Guwahati, July 24: Gauhati High Court has strongly criticised a nationalised bank for asking a borrower to pay Rs 40 lakh for a loan of Rs 1 lakh that he had taken way back in 1973, despite settlement of the case in a Lok Adalat in 2006.
The court of Justice K. Sreedhar Rao on Tuesday disposed of the petition filed by the bank, refusing to accept the Lok Adalat’s order that had settled the case. The borrower had already paid Rs 9 lakh.
“This case projects a transaction where the conduct of a nationalised bank appears to be worse than that of a usurious money lender. It may be that the banks are public institutions and dealing with public money. However, there should be some elements of morality and justification on the part of the bank in making a claim for recovery where the claim is almost 40 times that of the loan,” Justice Rao said in his order, which was made available to The Telegraph today.
The borrower, Vidya Prakash Agarwalla of Fancy Bazar, a business hub, had taken a loan for Rs 1 lakh in 1973 from Central Bank of India for business purposes.
He had made some repayments but later failed to repay the total amount.
As the borrower failed to repay the loan, the bank filed a suit in 1990 and it was pending. The bank was however, calculating commercial rate of interest and penal rate of interest.
In 2006, the case was referred to a Lok Adalat for mutual settlement.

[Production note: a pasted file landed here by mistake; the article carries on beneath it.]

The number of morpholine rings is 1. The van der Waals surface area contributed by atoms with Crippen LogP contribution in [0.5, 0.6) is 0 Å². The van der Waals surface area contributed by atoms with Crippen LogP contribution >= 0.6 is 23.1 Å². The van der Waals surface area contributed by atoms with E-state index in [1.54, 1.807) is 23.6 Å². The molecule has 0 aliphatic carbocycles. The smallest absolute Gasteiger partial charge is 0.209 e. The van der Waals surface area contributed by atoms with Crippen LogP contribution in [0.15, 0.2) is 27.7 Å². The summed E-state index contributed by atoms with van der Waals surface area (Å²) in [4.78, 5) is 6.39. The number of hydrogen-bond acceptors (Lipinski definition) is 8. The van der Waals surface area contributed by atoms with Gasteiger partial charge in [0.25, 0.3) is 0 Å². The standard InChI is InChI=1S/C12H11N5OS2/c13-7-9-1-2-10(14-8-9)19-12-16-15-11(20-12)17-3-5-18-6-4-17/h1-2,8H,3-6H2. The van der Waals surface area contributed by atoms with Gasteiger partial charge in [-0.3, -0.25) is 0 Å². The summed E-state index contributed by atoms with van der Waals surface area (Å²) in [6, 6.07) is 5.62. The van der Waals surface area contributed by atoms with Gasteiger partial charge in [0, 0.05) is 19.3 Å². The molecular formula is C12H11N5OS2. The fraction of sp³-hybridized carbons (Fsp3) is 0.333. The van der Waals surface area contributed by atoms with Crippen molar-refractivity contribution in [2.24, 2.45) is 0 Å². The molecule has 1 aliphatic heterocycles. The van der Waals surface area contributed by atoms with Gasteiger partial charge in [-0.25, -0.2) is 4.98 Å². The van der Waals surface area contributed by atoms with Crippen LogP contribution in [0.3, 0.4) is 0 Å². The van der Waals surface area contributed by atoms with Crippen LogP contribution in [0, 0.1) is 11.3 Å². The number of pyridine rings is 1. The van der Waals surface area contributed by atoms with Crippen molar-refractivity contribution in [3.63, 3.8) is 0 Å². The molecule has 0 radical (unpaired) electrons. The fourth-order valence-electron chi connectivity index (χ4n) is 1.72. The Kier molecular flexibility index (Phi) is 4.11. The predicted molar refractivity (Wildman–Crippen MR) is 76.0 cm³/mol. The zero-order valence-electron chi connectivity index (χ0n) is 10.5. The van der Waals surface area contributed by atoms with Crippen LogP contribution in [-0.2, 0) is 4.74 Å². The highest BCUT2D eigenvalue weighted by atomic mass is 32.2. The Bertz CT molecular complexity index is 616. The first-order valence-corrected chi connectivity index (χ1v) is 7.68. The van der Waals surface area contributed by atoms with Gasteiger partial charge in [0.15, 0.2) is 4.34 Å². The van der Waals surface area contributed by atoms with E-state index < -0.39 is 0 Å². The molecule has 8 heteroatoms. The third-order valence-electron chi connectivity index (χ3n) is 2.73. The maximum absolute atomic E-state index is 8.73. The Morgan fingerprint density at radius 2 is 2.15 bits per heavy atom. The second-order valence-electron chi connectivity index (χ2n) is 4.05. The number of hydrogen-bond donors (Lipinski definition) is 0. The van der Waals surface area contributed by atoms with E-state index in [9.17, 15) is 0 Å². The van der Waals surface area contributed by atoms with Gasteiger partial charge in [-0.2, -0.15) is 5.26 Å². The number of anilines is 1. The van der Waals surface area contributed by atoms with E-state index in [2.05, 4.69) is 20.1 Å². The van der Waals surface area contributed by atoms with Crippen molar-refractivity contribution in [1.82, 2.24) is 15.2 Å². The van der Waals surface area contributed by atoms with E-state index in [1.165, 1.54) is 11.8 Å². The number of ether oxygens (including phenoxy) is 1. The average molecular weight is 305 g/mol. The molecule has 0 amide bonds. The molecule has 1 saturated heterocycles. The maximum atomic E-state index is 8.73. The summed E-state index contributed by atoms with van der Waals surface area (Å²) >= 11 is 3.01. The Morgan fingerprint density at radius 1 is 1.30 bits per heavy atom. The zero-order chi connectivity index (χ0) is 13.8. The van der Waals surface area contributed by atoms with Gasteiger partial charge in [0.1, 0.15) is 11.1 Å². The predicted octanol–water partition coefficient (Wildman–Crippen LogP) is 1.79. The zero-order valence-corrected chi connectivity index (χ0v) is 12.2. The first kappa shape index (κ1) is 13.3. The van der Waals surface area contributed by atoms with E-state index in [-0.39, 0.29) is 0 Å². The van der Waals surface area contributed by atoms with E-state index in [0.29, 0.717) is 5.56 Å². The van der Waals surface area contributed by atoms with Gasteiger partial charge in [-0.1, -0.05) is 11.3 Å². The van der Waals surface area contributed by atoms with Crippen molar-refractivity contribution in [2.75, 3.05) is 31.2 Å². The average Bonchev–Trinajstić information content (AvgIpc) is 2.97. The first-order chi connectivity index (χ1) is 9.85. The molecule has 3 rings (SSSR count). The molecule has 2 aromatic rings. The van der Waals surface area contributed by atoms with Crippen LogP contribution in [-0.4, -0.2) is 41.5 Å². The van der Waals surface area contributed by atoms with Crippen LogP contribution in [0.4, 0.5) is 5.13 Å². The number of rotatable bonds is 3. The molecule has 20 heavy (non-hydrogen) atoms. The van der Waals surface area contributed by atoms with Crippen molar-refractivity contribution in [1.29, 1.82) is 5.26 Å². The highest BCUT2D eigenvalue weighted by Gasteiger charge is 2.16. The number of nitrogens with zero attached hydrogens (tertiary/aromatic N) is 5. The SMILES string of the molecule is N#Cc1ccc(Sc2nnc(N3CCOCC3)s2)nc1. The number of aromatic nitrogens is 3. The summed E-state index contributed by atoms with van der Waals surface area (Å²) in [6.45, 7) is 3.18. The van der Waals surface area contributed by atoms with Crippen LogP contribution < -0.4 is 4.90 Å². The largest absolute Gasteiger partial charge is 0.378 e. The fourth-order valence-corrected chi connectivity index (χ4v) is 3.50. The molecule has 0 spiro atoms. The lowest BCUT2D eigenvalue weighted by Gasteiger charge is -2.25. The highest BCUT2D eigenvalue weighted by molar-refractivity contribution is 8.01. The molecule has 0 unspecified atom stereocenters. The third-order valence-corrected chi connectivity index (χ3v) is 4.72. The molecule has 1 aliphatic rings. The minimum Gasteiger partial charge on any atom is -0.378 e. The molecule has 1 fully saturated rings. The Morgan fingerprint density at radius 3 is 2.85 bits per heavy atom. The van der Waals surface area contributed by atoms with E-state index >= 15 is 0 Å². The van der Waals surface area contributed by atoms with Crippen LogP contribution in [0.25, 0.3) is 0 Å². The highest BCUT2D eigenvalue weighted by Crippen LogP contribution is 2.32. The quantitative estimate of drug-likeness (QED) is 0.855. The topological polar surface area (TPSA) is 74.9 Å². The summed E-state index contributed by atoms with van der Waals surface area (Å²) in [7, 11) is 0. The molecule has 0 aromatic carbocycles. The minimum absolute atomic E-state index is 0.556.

The manager of the bank agreed to settle the claim at Rs 9 lakh and signed the compromise memorandum on the condition that it needed to be approved by their higher authorities.
Agarwalla had paid the amount and the Lok Adalat passed an order.
But the bank then filed a suit in the high court as their higher authorities rejected the settlement.
“The court order, however, said, “The interest to be awarded from the date of the suit till the date of decree and till payment is the discretion of the court. Hence the plaintiff cannot insist on contract rates and penal rates after preliminary decree. The manager of the branch had agreed to the Lok Adalat settlement and there was no reason for their higher authorities to have rejected the proposal. Such rejection appears to be arbitrary and based on such rejection, the claim of the bank to revive the suit and to make a claim for Rs 40 lakh would really prick the conscience of the court,” the high court order said.